Found on RunnersWorld.com and written by Adam Buckley Cohen
If you think of your body as an engine, then a great way to add horsepower is with a good, long run–a continuous effort ranging from 90 minutes to 3.5 hours in duration, depending on your experience and race goals. By going long, you increase aerobic capacity by building muscle enzymes, capillaries that deliver blood to muscles, and mitochondria (which help power cells). Spending more time on your feet also strengthens the musculoskeletal system. And as even nonphysiologists know, you build mental toughness by pushing your body through those times it would prefer to wave a white flag.
Long runs have served as a staple in training programs for more than a half-century. And with so many benefits, coaches recommend them even for runners who don’t have a race on the calendar. For those who do, these workouts prime your body to perform optimally on race morning, so start them around the same time that your event starts. Here’s a minute-by-minute guide to successfully going long.
Two Hours Before
Eat a meal that consists of .5 to 1 gram of carbohydrate for every pound of body weight, says Dayton, Ohio-based dietitian Pamela Nisevich Bede: “In other words, if you’re 150 pounds, aim to consume 75 to 150 grams of carbs”–300 to 600 calories. Stay light on protein, fiber, and fat, which take longer to digest and don’t fuel muscles as efficiently. Consume 17 to 20 ounces of water or sports drink–”dehydration has been clinically shown to derail performance,” she says.
30 Minutes Before
This is checklist time. BodyGlide? Energy gels? Sunscreen? “But don’t do too much,” says Flagstaff, Arizona-based coach and nutrition consultant Alicia Shay. “You have a big effort coming, so stay relaxed.” A 2008 Olympic Trials qualifier and internationally competitive runner for the Nike Trail Team, Shay uses this in-between time to attend to e-mails. Keep sipping water, but not so much that you’ll have fluid sloshing in your stomach when you depart.
“The key thing with long runs is to start slowly,” says San Diego, California-based coach Greg McMillan. No matter how eager you are to get rolling, rein in your pace during the early miles. McMillan recommends “the old talk test: You should be able to chat away with your training partner.” If you can only utter a sentence before you gasp for breath, you’re going too fast. And that will spell trouble for the second half of your run, which, says McMillan, “is where all the great benefits happen.”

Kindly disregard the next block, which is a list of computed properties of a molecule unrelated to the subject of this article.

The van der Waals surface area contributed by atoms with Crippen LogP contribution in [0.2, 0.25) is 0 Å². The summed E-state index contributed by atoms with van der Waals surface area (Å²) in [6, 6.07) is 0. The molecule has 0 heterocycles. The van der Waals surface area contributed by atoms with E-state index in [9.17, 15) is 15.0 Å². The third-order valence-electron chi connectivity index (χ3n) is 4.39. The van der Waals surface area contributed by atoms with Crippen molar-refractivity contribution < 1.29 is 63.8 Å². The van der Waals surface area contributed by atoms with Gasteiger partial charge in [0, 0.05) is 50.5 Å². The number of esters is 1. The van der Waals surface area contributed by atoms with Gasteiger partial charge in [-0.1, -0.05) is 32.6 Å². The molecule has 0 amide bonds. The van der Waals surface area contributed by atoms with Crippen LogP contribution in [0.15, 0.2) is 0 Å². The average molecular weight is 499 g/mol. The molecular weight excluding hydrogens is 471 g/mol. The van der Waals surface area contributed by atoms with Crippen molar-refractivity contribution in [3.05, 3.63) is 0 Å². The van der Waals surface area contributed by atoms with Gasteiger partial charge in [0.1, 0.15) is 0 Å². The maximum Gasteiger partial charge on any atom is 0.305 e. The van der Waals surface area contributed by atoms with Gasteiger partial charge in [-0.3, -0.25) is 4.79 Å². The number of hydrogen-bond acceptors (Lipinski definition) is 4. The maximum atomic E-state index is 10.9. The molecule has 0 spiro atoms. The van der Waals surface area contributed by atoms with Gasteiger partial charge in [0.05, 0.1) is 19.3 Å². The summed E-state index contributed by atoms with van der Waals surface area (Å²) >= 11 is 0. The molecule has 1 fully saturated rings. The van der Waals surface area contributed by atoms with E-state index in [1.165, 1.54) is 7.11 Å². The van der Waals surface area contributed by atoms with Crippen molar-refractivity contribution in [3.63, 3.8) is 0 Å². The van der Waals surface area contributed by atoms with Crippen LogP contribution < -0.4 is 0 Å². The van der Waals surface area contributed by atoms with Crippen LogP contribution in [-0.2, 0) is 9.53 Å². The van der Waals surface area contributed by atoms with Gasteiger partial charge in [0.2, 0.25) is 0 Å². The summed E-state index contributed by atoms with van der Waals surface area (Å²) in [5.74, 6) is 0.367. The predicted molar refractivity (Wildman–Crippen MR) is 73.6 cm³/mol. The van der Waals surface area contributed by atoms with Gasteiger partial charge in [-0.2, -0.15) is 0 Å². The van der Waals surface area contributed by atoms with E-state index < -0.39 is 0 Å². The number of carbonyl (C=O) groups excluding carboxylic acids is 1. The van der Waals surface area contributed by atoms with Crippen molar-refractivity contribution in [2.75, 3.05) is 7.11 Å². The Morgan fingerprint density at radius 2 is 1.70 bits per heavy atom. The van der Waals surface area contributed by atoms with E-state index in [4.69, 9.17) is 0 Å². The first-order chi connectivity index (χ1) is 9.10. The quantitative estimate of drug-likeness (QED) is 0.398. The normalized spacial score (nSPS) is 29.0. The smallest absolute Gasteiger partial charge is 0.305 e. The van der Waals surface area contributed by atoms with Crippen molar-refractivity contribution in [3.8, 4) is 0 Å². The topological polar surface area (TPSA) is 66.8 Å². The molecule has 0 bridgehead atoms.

45 Minutes in
Begin to refuel. Take in gels and fluids at least every three-quarters of an hour during your run. “By fueling early, you are less likely to deplete your stores,” says Nisevich Bede. “And if you take in bits of fuel at a time and chase with water, you’ll absorb it better and are less likely to have GI distress.”
15 Minutes to Finish
Tough it out. “As you get toward the end of the run, the fatigue curve ramps up,” McMillan says. You have to increase your focus and intensity to maintain the same pace. But keeping your pace constant, or even picking it up a bit, is crucial to reaping maximal gains. McMillan recommends using mantras for those soul-searching moments. “Run tall” helps athletes clean up late-run form problems like slouching and cross-body arm swings. And “nice, light stride” reminds them to avoid shuffling.
You’ll want to collapse on the couch. Don’t. “You should immediately start taking in fluids,” says Shay. Rehydration comes in many forms: water, sports recovery drinks, smoothies, even chocolate milk. Within 30 minutes, Shay also suggests carbs for glycogen replacement and boosting the immune system, plus protein to aid in muscle repair. How those carbs and proteins come–whether in drinks, solid food, or a mix of both–is a matter of individual preference and depends on what your stomach is able to handle. “But you want about 300 to 400 calories total,” she says, “with a carb-to-protein ratio of 3 or 4 to 1.”
Within One Hour Postrun
Stay active. Find a routine that helps you avoid the onset of soreness and tightening that can follow a hard effort, whether that’s a session of active stretching or a walk around the block with your dog. Duane Button, an assistant professor of exercise science at Memorial University of Newfoundland in Canada, has found that subjects who used foam rollers on their leg muscles following workouts experienced less soreness and recovered faster than those who didn’t. Although he hasn’t done studies specifically with runners, he’d “speculate that foam rolling would help runners recover from a long-distance run.” He recommends performing a full lower-body foam roll, including your calves, hamstrings, quadriceps, glutes, and IT bands. (Check out this article on foam rollers). Roll the bottoms of your feet on a smaller roller or a ball.